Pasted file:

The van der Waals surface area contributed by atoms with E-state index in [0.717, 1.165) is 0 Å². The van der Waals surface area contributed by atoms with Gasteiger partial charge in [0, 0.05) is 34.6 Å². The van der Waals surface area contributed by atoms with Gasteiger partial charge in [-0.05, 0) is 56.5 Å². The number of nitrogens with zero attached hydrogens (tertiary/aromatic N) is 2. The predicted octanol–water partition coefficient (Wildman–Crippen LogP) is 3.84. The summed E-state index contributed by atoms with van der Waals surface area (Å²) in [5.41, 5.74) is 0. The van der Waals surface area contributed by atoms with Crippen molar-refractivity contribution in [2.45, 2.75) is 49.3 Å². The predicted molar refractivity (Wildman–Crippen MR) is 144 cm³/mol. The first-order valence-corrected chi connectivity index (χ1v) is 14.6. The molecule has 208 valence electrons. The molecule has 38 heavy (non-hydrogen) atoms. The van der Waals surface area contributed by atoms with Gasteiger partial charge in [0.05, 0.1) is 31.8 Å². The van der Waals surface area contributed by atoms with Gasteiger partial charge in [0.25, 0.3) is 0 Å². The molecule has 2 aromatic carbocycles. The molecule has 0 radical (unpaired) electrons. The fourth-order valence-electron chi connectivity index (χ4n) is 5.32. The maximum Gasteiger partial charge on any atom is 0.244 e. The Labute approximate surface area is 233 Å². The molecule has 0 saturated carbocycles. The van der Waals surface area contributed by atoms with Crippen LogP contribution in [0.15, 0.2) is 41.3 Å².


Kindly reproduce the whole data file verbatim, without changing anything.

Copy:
The van der Waals surface area contributed by atoms with E-state index in [0.717, 1.165) is 0 Å². The van der Waals surface area contributed by atoms with Gasteiger partial charge in [0, 0.05) is 34.6 Å². The van der Waals surface area contributed by atoms with Gasteiger partial charge in [-0.05, 0) is 56.5 Å². The number of nitrogens with zero attached hydrogens (tertiary/aromatic N) is 2. The predicted octanol–water partition coefficient (Wildman–Crippen LogP) is 3.84. The summed E-state index contributed by atoms with van der Waals surface area (Å²) in [5.41, 5.74) is 0. The van der Waals surface area contributed by atoms with Crippen molar-refractivity contribution in [2.45, 2.75) is 49.3 Å². The predicted molar refractivity (Wildman–Crippen MR) is 144 cm³/mol. The first-order valence-corrected chi connectivity index (χ1v) is 14.6. The molecule has 208 valence electrons. The molecule has 38 heavy (non-hydrogen) atoms. The van der Waals surface area contributed by atoms with Gasteiger partial charge in [0.05, 0.1) is 31.8 Å². The van der Waals surface area contributed by atoms with Gasteiger partial charge in [0.25, 0.3) is 0 Å². The molecule has 2 aromatic carbocycles. The molecule has 0 radical (unpaired) electrons. The fourth-order valence-electron chi connectivity index (χ4n) is 5.32. The maximum Gasteiger partial charge on any atom is 0.244 e. The Labute approximate surface area is 233 Å². The molecule has 0 saturated carbocycles. The van der Waals surface area contributed by atoms with Crippen LogP contribution in [0.15, 0.2) is 41.3 Å².